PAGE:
This post attempts to succinctly point to key points of the Careers Strategy that directly affect the provision within a school. There are plenty of other things in the strategy which is mainly positive for the careers world but I won’t be covering those here as my aim is to provide a quick overview for a time poor audience of teachers and school leaders who need a quick checklist of where to focus their attention.
Firstly – An important development to take note of is that there is a trial to establish best practice for introducing careers activities and interactions in primary school – this won’t affect most secondary schools as yet but it will do in the future. You know your feeder schools. In my experience many primary schools are already delivering such activities and I’m sure you will have a conversation with them to establish what is going on.
Immediate effect – From January
Gatsby is signaled to be the gold standard of provision and ALL schools will be expected to use it to model their provision.
The Baker Clause that I blogged about here recently comes into effect on 2nd January and requires schools to provide access to employers and providers
Ofsted is mentioned on pages:-
6 -The inspection of National Careers Service providers (2 out of 8 have been graded outstanding)
8 & 20 – Ofsted will continue to hold schools and colleges to account for the quality of careers provision. This includes a new requirement for Ofsted to comment in college inspection reports on the careers guidance provided to students from January 2018. Careers – related provision is already considered under three of the four areas evaluated as part of school inspections.
20 – The Department will engage with Ofsted , as it reviews the Common Inspection Framework, to consider coverage of careers provision as part of the development of any planned changes to school and college inspection arrangements which will take effect from September 2019. In developing its approach to assessing careers provision as part of those changes, Ofsted will take account of the requirements within the new statutory guidance for schools, which is being updated to reflect the Gatsby Benchmarks.
29 – The role of OFSTED in identifying how well the further education and skills sector is preparing young people with high needs for adult life (2016) “Moving Forward?”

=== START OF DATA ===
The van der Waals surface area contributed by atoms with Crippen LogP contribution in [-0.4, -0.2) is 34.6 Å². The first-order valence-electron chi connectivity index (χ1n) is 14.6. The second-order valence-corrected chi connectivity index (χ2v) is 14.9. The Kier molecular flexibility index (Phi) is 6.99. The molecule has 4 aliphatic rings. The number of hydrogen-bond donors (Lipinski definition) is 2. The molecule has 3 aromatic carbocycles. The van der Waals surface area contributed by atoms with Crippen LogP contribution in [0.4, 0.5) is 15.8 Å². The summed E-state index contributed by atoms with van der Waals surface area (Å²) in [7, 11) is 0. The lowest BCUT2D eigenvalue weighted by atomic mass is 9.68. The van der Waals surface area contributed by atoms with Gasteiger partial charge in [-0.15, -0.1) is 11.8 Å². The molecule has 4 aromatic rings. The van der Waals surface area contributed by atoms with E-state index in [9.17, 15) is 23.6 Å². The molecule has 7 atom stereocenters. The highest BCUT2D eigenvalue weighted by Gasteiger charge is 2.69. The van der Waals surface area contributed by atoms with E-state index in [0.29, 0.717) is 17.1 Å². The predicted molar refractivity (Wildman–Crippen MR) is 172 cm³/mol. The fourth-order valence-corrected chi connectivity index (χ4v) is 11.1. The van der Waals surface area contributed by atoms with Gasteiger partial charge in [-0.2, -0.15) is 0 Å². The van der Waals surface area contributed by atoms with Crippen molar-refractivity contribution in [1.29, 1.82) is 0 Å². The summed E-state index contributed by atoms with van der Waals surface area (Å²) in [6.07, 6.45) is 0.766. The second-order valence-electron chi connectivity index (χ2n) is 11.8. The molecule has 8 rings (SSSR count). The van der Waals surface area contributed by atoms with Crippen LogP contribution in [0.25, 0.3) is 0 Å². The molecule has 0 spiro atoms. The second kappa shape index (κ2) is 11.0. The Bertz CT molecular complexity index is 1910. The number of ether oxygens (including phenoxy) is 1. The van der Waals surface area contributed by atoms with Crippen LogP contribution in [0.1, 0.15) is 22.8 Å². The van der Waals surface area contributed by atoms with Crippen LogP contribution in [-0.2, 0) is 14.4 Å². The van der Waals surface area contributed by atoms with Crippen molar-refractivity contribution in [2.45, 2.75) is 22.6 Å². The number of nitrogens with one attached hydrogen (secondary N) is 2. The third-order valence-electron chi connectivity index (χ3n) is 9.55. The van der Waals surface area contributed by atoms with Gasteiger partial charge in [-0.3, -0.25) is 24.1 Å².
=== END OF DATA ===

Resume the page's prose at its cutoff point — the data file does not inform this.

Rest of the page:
33 – Destination Data. This year these were published in performance tables for the first time . Ofsted also take destination measures into account as part of their inspection framework. The Longitudinal Education Outcomes (LEO) dataset links information on education with employment data and is demonstrating the impact that different decisions about education and training have on employment outcomes. It also points out later in the Careers Strategy that “Data on student destinations (will be) widely available and easily understandable by people of all ages”
By Sept 2018
Job specification and standards for Careers Leaders developed and started to be used by schools and colleges .
A named Careers Leader should lead the careers programme in every school and college.
By end of 2020
Schools should offer every young person seven encounters with employers – at least one each year from years 7 to 13 – with support from the CEC. Some of these encounters should be with STEM employers.
Other aspects which will have an effect but don’t necessaryly need to be addressed by schools today:-
CEC will be responsible for supporting ALL 8 Gatsby benchmarks
CEC will provide tools to help schools and colleges meet the Gatsby Benchmarks.
Careers Leaders training funded for 500 schools and colleges.
20 Careers hubs funded by Govt with a coordinator from the CEC.
New NCS contracts will be awarded at the expiration of the previous ones.
New standardised application forms tested to make it easier for young people to apply to further education.
All this info has been gleaned from a quick review of the new Careers Strategy. I may well find other aspects which require further attention, later on. Keep watching